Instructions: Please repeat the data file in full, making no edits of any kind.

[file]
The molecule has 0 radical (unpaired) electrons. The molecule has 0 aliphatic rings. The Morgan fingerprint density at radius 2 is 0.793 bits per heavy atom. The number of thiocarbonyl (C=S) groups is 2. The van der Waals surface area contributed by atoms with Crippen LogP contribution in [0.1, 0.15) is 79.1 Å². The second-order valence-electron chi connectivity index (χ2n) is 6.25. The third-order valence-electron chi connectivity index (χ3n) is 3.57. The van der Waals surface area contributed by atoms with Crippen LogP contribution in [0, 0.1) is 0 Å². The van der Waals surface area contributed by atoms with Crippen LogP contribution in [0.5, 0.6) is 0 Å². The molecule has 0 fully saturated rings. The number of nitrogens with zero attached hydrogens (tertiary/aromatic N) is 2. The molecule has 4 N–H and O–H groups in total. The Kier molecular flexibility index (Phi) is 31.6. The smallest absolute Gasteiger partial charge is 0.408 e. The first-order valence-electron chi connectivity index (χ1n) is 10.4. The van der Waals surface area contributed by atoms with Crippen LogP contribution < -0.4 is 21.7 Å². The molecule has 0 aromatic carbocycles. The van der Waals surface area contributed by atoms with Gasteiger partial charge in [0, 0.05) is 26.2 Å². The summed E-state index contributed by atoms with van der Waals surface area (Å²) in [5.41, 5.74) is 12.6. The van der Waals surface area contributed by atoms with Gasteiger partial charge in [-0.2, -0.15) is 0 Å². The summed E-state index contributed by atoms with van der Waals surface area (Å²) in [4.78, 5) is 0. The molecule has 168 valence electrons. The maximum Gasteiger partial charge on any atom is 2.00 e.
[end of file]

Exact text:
The molecule has 0 radical (unpaired) electrons. The molecule has 0 aliphatic rings. The Morgan fingerprint density at radius 2 is 0.793 bits per heavy atom. The number of thiocarbonyl (C=S) groups is 2. The van der Waals surface area contributed by atoms with Crippen LogP contribution in [0.1, 0.15) is 79.1 Å². The second-order valence-electron chi connectivity index (χ2n) is 6.25. The third-order valence-electron chi connectivity index (χ3n) is 3.57. The van der Waals surface area contributed by atoms with Crippen LogP contribution in [0, 0.1) is 0 Å². The van der Waals surface area contributed by atoms with Crippen LogP contribution in [0.5, 0.6) is 0 Å². The molecule has 0 fully saturated rings. The number of nitrogens with zero attached hydrogens (tertiary/aromatic N) is 2. The molecule has 4 N–H and O–H groups in total. The Kier molecular flexibility index (Phi) is 31.6. The smallest absolute Gasteiger partial charge is 0.408 e. The first-order valence-electron chi connectivity index (χ1n) is 10.4. The van der Waals surface area contributed by atoms with Crippen LogP contribution < -0.4 is 21.7 Å². The molecule has 0 aromatic carbocycles. The van der Waals surface area contributed by atoms with Gasteiger partial charge in [0, 0.05) is 26.2 Å². The summed E-state index contributed by atoms with van der Waals surface area (Å²) in [5.41, 5.74) is 12.6. The van der Waals surface area contributed by atoms with Gasteiger partial charge in [-0.2, -0.15) is 0 Å². The summed E-state index contributed by atoms with van der Waals surface area (Å²) in [4.78, 5) is 0. The molecule has 168 valence electrons. The maximum Gasteiger partial charge on any atom is 2.00 e.